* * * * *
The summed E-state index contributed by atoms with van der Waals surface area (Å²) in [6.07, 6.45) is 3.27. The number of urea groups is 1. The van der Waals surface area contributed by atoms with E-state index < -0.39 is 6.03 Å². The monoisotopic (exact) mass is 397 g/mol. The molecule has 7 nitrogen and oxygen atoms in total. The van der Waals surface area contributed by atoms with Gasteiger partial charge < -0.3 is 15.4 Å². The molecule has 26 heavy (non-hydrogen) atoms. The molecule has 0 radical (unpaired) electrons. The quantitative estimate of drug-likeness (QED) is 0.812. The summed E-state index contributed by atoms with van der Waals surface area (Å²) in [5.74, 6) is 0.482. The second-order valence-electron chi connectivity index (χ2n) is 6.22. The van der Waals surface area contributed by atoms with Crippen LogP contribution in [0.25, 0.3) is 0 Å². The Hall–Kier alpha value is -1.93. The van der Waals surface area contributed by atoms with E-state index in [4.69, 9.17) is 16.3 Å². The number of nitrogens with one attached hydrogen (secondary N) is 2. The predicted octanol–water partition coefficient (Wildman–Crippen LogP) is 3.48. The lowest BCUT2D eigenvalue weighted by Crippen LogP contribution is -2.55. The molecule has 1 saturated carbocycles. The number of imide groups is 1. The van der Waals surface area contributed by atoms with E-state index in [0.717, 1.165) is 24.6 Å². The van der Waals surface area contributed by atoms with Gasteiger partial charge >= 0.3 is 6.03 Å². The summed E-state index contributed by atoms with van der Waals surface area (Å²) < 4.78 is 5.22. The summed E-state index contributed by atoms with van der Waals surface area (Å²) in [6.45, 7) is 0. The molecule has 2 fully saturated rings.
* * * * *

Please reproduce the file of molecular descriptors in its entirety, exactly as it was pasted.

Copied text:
The summed E-state index contributed by atoms with van der Waals surface area (Å²) in [6.07, 6.45) is 3.27. The number of urea groups is 1. The van der Waals surface area contributed by atoms with E-state index < -0.39 is 6.03 Å². The monoisotopic (exact) mass is 397 g/mol. The molecule has 7 nitrogen and oxygen atoms in total. The van der Waals surface area contributed by atoms with Gasteiger partial charge < -0.3 is 15.4 Å². The molecule has 26 heavy (non-hydrogen) atoms. The molecule has 0 radical (unpaired) electrons. The quantitative estimate of drug-likeness (QED) is 0.812. The summed E-state index contributed by atoms with van der Waals surface area (Å²) in [5.74, 6) is 0.482. The second-order valence-electron chi connectivity index (χ2n) is 6.22. The van der Waals surface area contributed by atoms with Crippen LogP contribution in [0.25, 0.3) is 0 Å². The Hall–Kier alpha value is -1.93. The van der Waals surface area contributed by atoms with E-state index in [4.69, 9.17) is 16.3 Å². The number of nitrogens with one attached hydrogen (secondary N) is 2. The predicted octanol–water partition coefficient (Wildman–Crippen LogP) is 3.48. The lowest BCUT2D eigenvalue weighted by Crippen LogP contribution is -2.55. The molecule has 1 saturated carbocycles. The number of imide groups is 1. The van der Waals surface area contributed by atoms with E-state index in [0.717, 1.165) is 24.6 Å². The van der Waals surface area contributed by atoms with Gasteiger partial charge >= 0.3 is 6.03 Å². The summed E-state index contributed by atoms with van der Waals surface area (Å²) < 4.78 is 5.22. The summed E-state index contributed by atoms with van der Waals surface area (Å²) in [6.45, 7) is 0. The molecule has 2 fully saturated rings.